The head of the U.N. nuclear watchdog agency called on Iran yesterday to hand over more documents relating to its nuclear program and make up for a lack of confidence created by years of concealment.
But Mohamed ElBaradei, director of the International Atomic Energy Agency, also welcomed some recent cooperation by Iran and stressed that there was no proof the Islamic republic is trying to build nuclear weapons, as the Bush administration has said.
The mixed assessment at the opening day of this week's IAEA meeting in Vienna comes as the White House considers whether to help a diplomatic track between Europe and Iran. France, Britain and Germany have been negotiating with Tehran and want the United States to support offering incentives in exchange for Tehran's surrender of any ability to develop a nuclear weapon.
U.S. officials, who discussed strategy on the condition of anonymity, said the new considerations meant the administration would not use this week's board meeting in Vienna as a way to ratchet up international pressure on Iran.
For the past two years, the White House has lobbied other board members to send Iran's case to the U.N. Security Council, which can pass resolutions to impose sanctions or an oil embargo on Iran. But France, Britain and Germany have said they would block such attempts as long as their talks with Iran continue.
"It is clear the Europeans have undertaken not to support a resolution against Iran unless things progress in a bad direction," one U.S. official said. "So our position is based on trying to give the European initiative a chance to bear fruit or collapse."
The official, who spoke only on the condition of anonymity, said the administration has yet to determine how long it is willing to wait before judging the talks. But publicly the administration suggested it is prepared to give the Europeans time.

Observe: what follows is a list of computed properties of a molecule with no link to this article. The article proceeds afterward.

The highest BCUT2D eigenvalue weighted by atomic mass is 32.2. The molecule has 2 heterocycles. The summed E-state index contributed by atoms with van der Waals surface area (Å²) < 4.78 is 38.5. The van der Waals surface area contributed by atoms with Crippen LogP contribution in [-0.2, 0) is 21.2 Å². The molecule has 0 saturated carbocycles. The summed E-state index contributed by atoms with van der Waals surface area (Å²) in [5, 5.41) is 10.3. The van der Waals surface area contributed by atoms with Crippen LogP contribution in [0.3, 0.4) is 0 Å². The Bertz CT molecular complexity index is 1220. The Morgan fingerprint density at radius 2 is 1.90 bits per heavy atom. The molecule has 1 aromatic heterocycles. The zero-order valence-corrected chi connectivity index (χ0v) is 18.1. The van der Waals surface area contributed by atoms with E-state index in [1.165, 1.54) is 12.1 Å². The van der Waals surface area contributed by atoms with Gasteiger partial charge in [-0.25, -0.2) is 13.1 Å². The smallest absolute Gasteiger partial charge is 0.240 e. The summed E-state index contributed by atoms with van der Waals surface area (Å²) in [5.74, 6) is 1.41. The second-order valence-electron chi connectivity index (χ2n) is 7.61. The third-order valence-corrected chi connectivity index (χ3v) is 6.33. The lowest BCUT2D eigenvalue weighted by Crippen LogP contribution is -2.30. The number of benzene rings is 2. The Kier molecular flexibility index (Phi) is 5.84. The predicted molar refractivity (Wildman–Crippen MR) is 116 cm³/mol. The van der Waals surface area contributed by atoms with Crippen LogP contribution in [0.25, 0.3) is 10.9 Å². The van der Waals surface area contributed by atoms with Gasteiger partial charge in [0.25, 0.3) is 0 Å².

"I would simply say that at this point in time, given where things are, there is not a basis to debate what actions to take with Iran," State Department spokesman J. Adam Ereli said. "We talked about it in previous meetings. We'll probably talk about it in future meetings. But at this meeting, at this time, there is, I think, a consensus view that we don't have the kind of information and we're not at the stage in dealing with Iran that we want to have that kind of a discussion." Much will depend on the IAEA's investigation of Iran.
ElBaradei confirmed a report in Sunday's Washington Post that Iran had recently provided investigators a copy of a 1987 offer from Pakistan for the makings of a weapons program.
"The offer was extensive, but [Iran] indicated that they did not, obviously, take these people up on the entirety of the offer," said ElBaradei, who welcomed Iran's cooperation on the issue but said the agency needed to further explore both the details and Iran's assertions.
The agency began investigating Iran more than two years ago after Iranian exiles exposed a secret nuclear facility. The inquiry helped lead to discovery of a nuclear black market run out of Pakistan that supplied Iran with designs and equipment for enriching uranium, a key ingredient for nuclear weapons.
The same equipment could be used, however, for a nuclear energy program, and Iran insists its effort is aimed only at producing energy. The United States worries that Tehran's efforts are a cover for a weapons program.
The three European powers share U.S. concerns but believe diplomacy is the only way to persuade Iran to give up the nuclear weapons option. The Europeans argued their case to President Bush when he was in Europe last week.
On her way to London for an international conference on the Palestinians, Secretary of State Condoleezza Rice told reporters that Bush is "looking at what he thinks might be necessary to support European diplomacy, but he hasn't made any decisions."
Rice said she will have follow-up talks during her brief London visit with her counterparts from the three European countries that are engaged with Iran. But she said there is no timeline for a decision or response.
"We are considering, the president is considering, what options he might have to support the European efforts to get the Iranians to live up to their international obligations and to not seek a nuclear weapon under cover of a civilian nuclear program," Rice said.
ElBaradei said Iran's promises to Europe so far are being honored, and he said the investigation into the country's past activities is progressing well. But he said Iran needs to do more to clear its name.
"In view of the past undeclared nature of significant aspects of Iran's nuclear program, a confidence deficit has been created, and it is therefore essential that Iran works closely with the agency in a proactive manner in order for us to build the necessary confidence and achieve the required degree of assurance," he said yesterday.
Staff writer Robin Wright contributed to this report from London.